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Q&A: Founder and Designer Rachel Mellers

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Rachel Mellers

 

In celebration of Women's History Month, we're introducing to you the beautiful women behind Apéro. We couldn't think of any better way to start than to introduce to you the heart and soul of Apéro, Rachel Mellers. Creative director, designer, founder, and all-round amazing woman, Rachel, is a girl boss, a visionary, and an absolute angel to work with. We sat with her recently to find out more about where Apéro began and what inspired her to pursue her passions.

 

What does Apéro mean to you? How do you think that has evolved?

It honestly started out as a bit of a passion project and a way of creating something that was my own. I wasn't sure boyfriend t-shirts would even take off, but it was a starting point so I just went with it. I never would have expected Apéro to grow so quickly, but I feel so grateful that it has. I absolutely love coming to work every day and doing what I get to do. We have been so lucky to find wonderful people and create a star team that we get to share it with each day.

Why the name Apéro for your label?

The Summer before I started Apéro, my husband and I travelled to Italy & France. While we were there we were introduced to the French tradition of an 'aperitif' before dinner and would go out and have delicious snacks and cocktails before dinner every night (also often with an epic view). It was a great vibe watching people out with their friends, laughing and savouring the social time they had before dinner and was something I remembered about the trip and connected so many amazing memories to. When I thought of the name Apéro for the label, I instantly loved it because it has a great meaning and connected so strongly with me and I knew it would do the same for others.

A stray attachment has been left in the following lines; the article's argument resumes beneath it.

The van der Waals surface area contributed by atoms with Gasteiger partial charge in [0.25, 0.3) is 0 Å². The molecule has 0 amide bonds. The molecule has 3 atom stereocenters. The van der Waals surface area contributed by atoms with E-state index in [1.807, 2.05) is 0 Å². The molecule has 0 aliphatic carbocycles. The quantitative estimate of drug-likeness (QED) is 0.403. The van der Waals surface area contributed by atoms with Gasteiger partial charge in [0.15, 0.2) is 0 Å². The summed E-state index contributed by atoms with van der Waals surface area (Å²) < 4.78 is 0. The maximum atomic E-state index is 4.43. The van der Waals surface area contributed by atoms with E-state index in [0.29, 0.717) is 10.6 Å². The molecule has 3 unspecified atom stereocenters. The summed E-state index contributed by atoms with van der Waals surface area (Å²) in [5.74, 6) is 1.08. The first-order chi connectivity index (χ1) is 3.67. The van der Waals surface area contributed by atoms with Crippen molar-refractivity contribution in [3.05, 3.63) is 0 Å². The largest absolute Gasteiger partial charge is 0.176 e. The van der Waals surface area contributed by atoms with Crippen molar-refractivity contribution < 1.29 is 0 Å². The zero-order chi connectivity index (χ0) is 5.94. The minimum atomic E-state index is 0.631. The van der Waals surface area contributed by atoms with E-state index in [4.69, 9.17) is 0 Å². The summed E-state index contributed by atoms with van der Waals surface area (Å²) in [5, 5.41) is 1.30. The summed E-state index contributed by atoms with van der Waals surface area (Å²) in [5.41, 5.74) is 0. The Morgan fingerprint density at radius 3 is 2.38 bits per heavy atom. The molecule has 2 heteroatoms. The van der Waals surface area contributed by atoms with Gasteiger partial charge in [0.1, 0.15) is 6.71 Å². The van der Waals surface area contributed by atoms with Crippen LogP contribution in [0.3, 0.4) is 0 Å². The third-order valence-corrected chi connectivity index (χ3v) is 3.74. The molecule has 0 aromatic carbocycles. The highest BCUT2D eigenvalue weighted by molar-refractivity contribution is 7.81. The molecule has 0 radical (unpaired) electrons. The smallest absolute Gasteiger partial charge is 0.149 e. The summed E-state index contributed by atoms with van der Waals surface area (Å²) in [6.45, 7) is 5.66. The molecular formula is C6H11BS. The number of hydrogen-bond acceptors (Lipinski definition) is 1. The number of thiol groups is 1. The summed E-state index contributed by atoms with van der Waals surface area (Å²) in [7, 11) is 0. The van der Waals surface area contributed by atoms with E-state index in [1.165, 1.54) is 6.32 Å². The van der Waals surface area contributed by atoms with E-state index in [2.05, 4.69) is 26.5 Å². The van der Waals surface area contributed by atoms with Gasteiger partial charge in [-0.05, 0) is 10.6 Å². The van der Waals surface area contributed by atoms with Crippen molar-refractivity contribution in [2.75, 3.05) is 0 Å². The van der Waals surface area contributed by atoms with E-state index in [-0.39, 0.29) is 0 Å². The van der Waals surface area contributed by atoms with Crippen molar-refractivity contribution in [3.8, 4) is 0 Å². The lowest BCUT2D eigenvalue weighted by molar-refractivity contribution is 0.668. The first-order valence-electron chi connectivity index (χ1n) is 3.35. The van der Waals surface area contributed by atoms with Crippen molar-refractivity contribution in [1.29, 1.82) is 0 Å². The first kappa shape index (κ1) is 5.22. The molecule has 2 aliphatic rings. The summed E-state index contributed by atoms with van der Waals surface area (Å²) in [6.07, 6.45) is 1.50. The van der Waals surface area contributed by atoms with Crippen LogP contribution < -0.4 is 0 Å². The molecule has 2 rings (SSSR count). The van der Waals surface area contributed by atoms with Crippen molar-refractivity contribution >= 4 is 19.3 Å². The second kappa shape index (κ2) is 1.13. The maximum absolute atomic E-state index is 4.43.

What's one thing you love about being a woman?

I love the level of thought women put into things. We may get caught out overthinking things a lot of the time, but I think it shows how much women care and is such an amazing trait that women possess. There needs to be that level of thought and care in the world.

What is a charity organisation supporting women that you think people should know about? Why is this organisation important to you?

A21 - this organisation aims to eradicate slavery and human trafficking through raising awareness, intervention and providing aftercare for those who have been rescued. I think it's so easy to forget how blessed we are to be born FREE and with so many opportunities at our fingertips. So many girls and boys around the world are born into slavery. Can you even imagine? It's mind-blowing and needs to be stopped! FREEDOM should be every human's basic right. A21 are an awesome charity fighting for this cause!

What was your childhood dream job?

To be a fashion designer. I have loved fashion ever since I was a kid and use to draw dozens of designs each week. It's pretty cool to now be living out my childhood dream. I recently found some of my designs from when I was young and it was hilarious to look back on. Knowing the cycle of fashion these days I should probably be trying to get inspo from my younger self anyway 😂

What was your favourite piece from your current collection to design?

I loved designing the Poppy Anglaise Top. It was one of those shapes and fabrics that I wasn't sure would work together, but when the sample came back I instantly loved it. It's an easy piece to dress up or down and I know I will have it in my wardrobe for years to come.


What challenges have you faced in your career and how did you overcome them?

Self-doubt is a big one and it is one that I have to mentally overcome daily. We are our own harshest critic and it's so easy to compare ourselves to other people and other brands and doubt what we do. I have to remind myself to not doubt myself when I see other people doing cool things, but instead be inspired to work harder and keep moving forward in my own way.

Do you have any advice for women trying to pursue a fashion design career?

Try to get as many fashion internships and hands-on experience as you can before diving in - connections are key in this industry. I found internships were the best way to be able to observe different roles in the industry and get a feel for what I liked and didn't like. Often study is great, but it doesn't always prepare you for the real world and I found the best way to learn is on the job through people who I could look up to and ask a million questions.